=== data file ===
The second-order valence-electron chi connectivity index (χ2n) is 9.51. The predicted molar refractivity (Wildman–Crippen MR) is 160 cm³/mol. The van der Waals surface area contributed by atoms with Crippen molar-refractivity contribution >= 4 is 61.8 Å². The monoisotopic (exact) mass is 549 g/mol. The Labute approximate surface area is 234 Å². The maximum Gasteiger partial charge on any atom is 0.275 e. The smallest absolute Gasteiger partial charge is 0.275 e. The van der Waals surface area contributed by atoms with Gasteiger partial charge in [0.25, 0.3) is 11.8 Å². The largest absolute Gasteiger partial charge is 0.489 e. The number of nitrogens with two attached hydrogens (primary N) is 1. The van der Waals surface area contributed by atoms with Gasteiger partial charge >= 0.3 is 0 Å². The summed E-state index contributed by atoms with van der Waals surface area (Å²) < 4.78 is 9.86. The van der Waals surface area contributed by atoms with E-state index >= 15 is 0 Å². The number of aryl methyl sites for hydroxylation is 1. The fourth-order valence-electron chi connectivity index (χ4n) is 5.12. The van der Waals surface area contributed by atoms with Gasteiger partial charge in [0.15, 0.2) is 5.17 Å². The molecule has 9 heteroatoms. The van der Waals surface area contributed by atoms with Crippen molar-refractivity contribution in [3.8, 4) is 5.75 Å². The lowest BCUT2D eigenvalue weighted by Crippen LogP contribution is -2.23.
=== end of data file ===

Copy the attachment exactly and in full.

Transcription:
The second-order valence-electron chi connectivity index (χ2n) is 9.51. The predicted molar refractivity (Wildman–Crippen MR) is 160 cm³/mol. The van der Waals surface area contributed by atoms with Crippen molar-refractivity contribution >= 4 is 61.8 Å². The monoisotopic (exact) mass is 549 g/mol. The Labute approximate surface area is 234 Å². The maximum Gasteiger partial charge on any atom is 0.275 e. The smallest absolute Gasteiger partial charge is 0.275 e. The van der Waals surface area contributed by atoms with Gasteiger partial charge in [0.25, 0.3) is 11.8 Å². The largest absolute Gasteiger partial charge is 0.489 e. The number of nitrogens with two attached hydrogens (primary N) is 1. The van der Waals surface area contributed by atoms with Gasteiger partial charge >= 0.3 is 0 Å². The summed E-state index contributed by atoms with van der Waals surface area (Å²) < 4.78 is 9.86. The van der Waals surface area contributed by atoms with E-state index >= 15 is 0 Å². The number of aryl methyl sites for hydroxylation is 1. The fourth-order valence-electron chi connectivity index (χ4n) is 5.12. The van der Waals surface area contributed by atoms with Gasteiger partial charge in [0.15, 0.2) is 5.17 Å². The molecule has 9 heteroatoms. The van der Waals surface area contributed by atoms with Crippen molar-refractivity contribution in [3.8, 4) is 5.75 Å². The lowest BCUT2D eigenvalue weighted by Crippen LogP contribution is -2.23.